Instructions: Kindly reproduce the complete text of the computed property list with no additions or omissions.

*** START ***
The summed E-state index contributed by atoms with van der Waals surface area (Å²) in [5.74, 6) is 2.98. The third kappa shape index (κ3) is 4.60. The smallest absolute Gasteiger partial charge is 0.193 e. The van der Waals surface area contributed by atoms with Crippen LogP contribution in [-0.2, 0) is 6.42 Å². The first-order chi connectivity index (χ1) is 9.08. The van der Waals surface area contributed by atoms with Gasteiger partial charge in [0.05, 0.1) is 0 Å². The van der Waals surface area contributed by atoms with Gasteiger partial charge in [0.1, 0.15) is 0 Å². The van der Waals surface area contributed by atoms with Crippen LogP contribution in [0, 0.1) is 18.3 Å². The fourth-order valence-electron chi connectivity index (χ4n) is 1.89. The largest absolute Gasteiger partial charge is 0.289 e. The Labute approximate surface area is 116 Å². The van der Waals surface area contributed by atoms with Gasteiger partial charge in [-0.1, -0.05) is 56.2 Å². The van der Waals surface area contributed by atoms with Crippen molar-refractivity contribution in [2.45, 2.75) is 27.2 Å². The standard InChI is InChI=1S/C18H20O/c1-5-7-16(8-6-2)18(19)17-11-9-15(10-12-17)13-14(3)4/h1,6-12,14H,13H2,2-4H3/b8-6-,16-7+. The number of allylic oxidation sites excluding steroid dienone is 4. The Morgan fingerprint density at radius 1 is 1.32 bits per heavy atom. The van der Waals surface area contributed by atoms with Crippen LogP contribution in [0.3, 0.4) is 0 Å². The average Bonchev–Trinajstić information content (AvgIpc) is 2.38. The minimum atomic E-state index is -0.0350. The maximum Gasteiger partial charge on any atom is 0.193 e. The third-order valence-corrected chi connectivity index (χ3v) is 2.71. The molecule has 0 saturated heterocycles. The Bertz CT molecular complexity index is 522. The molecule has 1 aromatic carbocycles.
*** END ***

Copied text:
The summed E-state index contributed by atoms with van der Waals surface area (Å²) in [5.74, 6) is 2.98. The third kappa shape index (κ3) is 4.60. The smallest absolute Gasteiger partial charge is 0.193 e. The van der Waals surface area contributed by atoms with Crippen LogP contribution in [-0.2, 0) is 6.42 Å². The first-order chi connectivity index (χ1) is 9.08. The van der Waals surface area contributed by atoms with Gasteiger partial charge in [0.05, 0.1) is 0 Å². The van der Waals surface area contributed by atoms with Gasteiger partial charge in [0.1, 0.15) is 0 Å². The van der Waals surface area contributed by atoms with Crippen LogP contribution in [0, 0.1) is 18.3 Å². The fourth-order valence-electron chi connectivity index (χ4n) is 1.89. The largest absolute Gasteiger partial charge is 0.289 e. The Labute approximate surface area is 116 Å². The van der Waals surface area contributed by atoms with Gasteiger partial charge in [-0.1, -0.05) is 56.2 Å². The van der Waals surface area contributed by atoms with Crippen molar-refractivity contribution in [2.45, 2.75) is 27.2 Å². The standard InChI is InChI=1S/C18H20O/c1-5-7-16(8-6-2)18(19)17-11-9-15(10-12-17)13-14(3)4/h1,6-12,14H,13H2,2-4H3/b8-6-,16-7+. The number of allylic oxidation sites excluding steroid dienone is 4. The Morgan fingerprint density at radius 1 is 1.32 bits per heavy atom. The van der Waals surface area contributed by atoms with Crippen LogP contribution in [0.3, 0.4) is 0 Å². The average Bonchev–Trinajstić information content (AvgIpc) is 2.38. The minimum atomic E-state index is -0.0350. The maximum Gasteiger partial charge on any atom is 0.193 e. The third-order valence-corrected chi connectivity index (χ3v) is 2.71. The molecule has 0 saturated heterocycles. The Bertz CT molecular complexity index is 522. The molecule has 1 aromatic carbocycles.